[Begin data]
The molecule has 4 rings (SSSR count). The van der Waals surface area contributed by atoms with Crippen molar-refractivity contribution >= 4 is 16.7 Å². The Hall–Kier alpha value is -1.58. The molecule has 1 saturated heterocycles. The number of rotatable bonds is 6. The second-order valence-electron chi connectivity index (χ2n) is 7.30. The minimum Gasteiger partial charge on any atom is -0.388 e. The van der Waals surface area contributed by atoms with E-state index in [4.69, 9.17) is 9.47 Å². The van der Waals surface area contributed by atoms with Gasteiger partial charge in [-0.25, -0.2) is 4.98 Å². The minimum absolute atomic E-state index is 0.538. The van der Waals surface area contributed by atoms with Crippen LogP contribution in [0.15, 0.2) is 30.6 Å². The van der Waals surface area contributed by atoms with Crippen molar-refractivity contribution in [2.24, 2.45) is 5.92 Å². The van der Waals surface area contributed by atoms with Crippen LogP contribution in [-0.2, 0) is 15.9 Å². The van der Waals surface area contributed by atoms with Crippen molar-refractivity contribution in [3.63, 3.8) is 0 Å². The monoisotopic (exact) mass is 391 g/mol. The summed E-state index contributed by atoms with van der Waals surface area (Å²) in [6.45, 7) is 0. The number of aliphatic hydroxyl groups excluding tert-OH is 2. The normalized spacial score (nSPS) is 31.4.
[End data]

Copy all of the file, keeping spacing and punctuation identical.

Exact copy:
The molecule has 4 rings (SSSR count). The van der Waals surface area contributed by atoms with Crippen molar-refractivity contribution >= 4 is 16.7 Å². The Hall–Kier alpha value is -1.58. The molecule has 1 saturated heterocycles. The number of rotatable bonds is 6. The second-order valence-electron chi connectivity index (χ2n) is 7.30. The minimum Gasteiger partial charge on any atom is -0.388 e. The van der Waals surface area contributed by atoms with E-state index in [4.69, 9.17) is 9.47 Å². The van der Waals surface area contributed by atoms with Gasteiger partial charge in [-0.25, -0.2) is 4.98 Å². The minimum absolute atomic E-state index is 0.538. The van der Waals surface area contributed by atoms with Crippen LogP contribution in [0.15, 0.2) is 30.6 Å². The van der Waals surface area contributed by atoms with Crippen molar-refractivity contribution in [2.24, 2.45) is 5.92 Å². The van der Waals surface area contributed by atoms with Crippen LogP contribution in [-0.2, 0) is 15.9 Å². The van der Waals surface area contributed by atoms with Crippen molar-refractivity contribution in [3.63, 3.8) is 0 Å². The monoisotopic (exact) mass is 391 g/mol. The summed E-state index contributed by atoms with van der Waals surface area (Å²) in [6.45, 7) is 0. The number of aliphatic hydroxyl groups excluding tert-OH is 2. The normalized spacial score (nSPS) is 31.4.